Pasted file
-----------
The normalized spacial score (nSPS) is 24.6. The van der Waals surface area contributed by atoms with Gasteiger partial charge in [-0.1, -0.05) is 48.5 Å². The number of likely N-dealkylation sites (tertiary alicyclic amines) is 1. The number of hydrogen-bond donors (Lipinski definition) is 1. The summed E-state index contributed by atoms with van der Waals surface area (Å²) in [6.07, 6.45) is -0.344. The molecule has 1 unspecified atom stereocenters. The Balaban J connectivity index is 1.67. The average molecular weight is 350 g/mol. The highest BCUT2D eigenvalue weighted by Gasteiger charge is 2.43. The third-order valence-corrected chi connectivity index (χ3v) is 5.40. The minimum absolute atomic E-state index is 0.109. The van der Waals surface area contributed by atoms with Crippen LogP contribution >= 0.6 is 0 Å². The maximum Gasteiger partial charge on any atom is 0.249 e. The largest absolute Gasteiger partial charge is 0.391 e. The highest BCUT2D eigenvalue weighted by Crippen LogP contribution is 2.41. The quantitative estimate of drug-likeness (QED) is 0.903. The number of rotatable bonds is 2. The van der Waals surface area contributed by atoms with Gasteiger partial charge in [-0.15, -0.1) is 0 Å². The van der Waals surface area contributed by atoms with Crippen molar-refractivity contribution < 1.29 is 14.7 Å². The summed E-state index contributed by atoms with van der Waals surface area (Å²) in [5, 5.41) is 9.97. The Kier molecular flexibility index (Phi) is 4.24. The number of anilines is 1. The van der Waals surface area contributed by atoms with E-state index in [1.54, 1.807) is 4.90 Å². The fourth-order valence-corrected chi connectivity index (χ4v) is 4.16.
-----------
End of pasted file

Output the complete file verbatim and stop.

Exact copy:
The normalized spacial score (nSPS) is 24.6. The van der Waals surface area contributed by atoms with Gasteiger partial charge in [-0.1, -0.05) is 48.5 Å². The number of likely N-dealkylation sites (tertiary alicyclic amines) is 1. The number of hydrogen-bond donors (Lipinski definition) is 1. The summed E-state index contributed by atoms with van der Waals surface area (Å²) in [6.07, 6.45) is -0.344. The molecule has 1 unspecified atom stereocenters. The Balaban J connectivity index is 1.67. The average molecular weight is 350 g/mol. The highest BCUT2D eigenvalue weighted by Gasteiger charge is 2.43. The third-order valence-corrected chi connectivity index (χ3v) is 5.40. The minimum absolute atomic E-state index is 0.109. The van der Waals surface area contributed by atoms with Crippen LogP contribution >= 0.6 is 0 Å². The maximum Gasteiger partial charge on any atom is 0.249 e. The largest absolute Gasteiger partial charge is 0.391 e. The highest BCUT2D eigenvalue weighted by Crippen LogP contribution is 2.41. The quantitative estimate of drug-likeness (QED) is 0.903. The number of rotatable bonds is 2. The van der Waals surface area contributed by atoms with Gasteiger partial charge in [-0.15, -0.1) is 0 Å². The van der Waals surface area contributed by atoms with Crippen molar-refractivity contribution < 1.29 is 14.7 Å². The summed E-state index contributed by atoms with van der Waals surface area (Å²) in [5, 5.41) is 9.97. The Kier molecular flexibility index (Phi) is 4.24. The number of anilines is 1. The van der Waals surface area contributed by atoms with E-state index in [1.54, 1.807) is 4.90 Å². The fourth-order valence-corrected chi connectivity index (χ4v) is 4.16.